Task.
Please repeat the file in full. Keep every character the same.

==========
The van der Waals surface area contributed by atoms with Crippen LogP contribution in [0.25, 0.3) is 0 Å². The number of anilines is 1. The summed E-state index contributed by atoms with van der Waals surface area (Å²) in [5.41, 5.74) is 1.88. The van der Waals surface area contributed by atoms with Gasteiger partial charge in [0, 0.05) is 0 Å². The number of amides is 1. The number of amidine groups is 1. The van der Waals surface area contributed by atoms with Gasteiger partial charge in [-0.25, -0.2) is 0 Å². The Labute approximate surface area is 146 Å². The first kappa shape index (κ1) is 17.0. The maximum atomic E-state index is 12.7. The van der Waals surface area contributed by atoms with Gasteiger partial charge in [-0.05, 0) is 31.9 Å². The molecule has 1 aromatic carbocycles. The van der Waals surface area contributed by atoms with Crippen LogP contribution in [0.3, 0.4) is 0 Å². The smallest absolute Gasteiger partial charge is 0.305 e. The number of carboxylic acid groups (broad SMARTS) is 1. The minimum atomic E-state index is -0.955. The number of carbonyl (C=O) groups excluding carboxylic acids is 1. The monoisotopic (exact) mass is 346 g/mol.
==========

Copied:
The van der Waals surface area contributed by atoms with Crippen LogP contribution in [0.25, 0.3) is 0 Å². The number of anilines is 1. The summed E-state index contributed by atoms with van der Waals surface area (Å²) in [5.41, 5.74) is 1.88. The van der Waals surface area contributed by atoms with Gasteiger partial charge in [0, 0.05) is 0 Å². The number of amides is 1. The number of amidine groups is 1. The van der Waals surface area contributed by atoms with Gasteiger partial charge in [-0.25, -0.2) is 0 Å². The Labute approximate surface area is 146 Å². The first kappa shape index (κ1) is 17.0. The maximum atomic E-state index is 12.7. The van der Waals surface area contributed by atoms with Gasteiger partial charge in [-0.05, 0) is 31.9 Å². The molecule has 1 aromatic carbocycles. The van der Waals surface area contributed by atoms with Crippen LogP contribution in [0.3, 0.4) is 0 Å². The smallest absolute Gasteiger partial charge is 0.305 e. The number of carboxylic acid groups (broad SMARTS) is 1. The minimum atomic E-state index is -0.955. The number of carbonyl (C=O) groups excluding carboxylic acids is 1. The monoisotopic (exact) mass is 346 g/mol.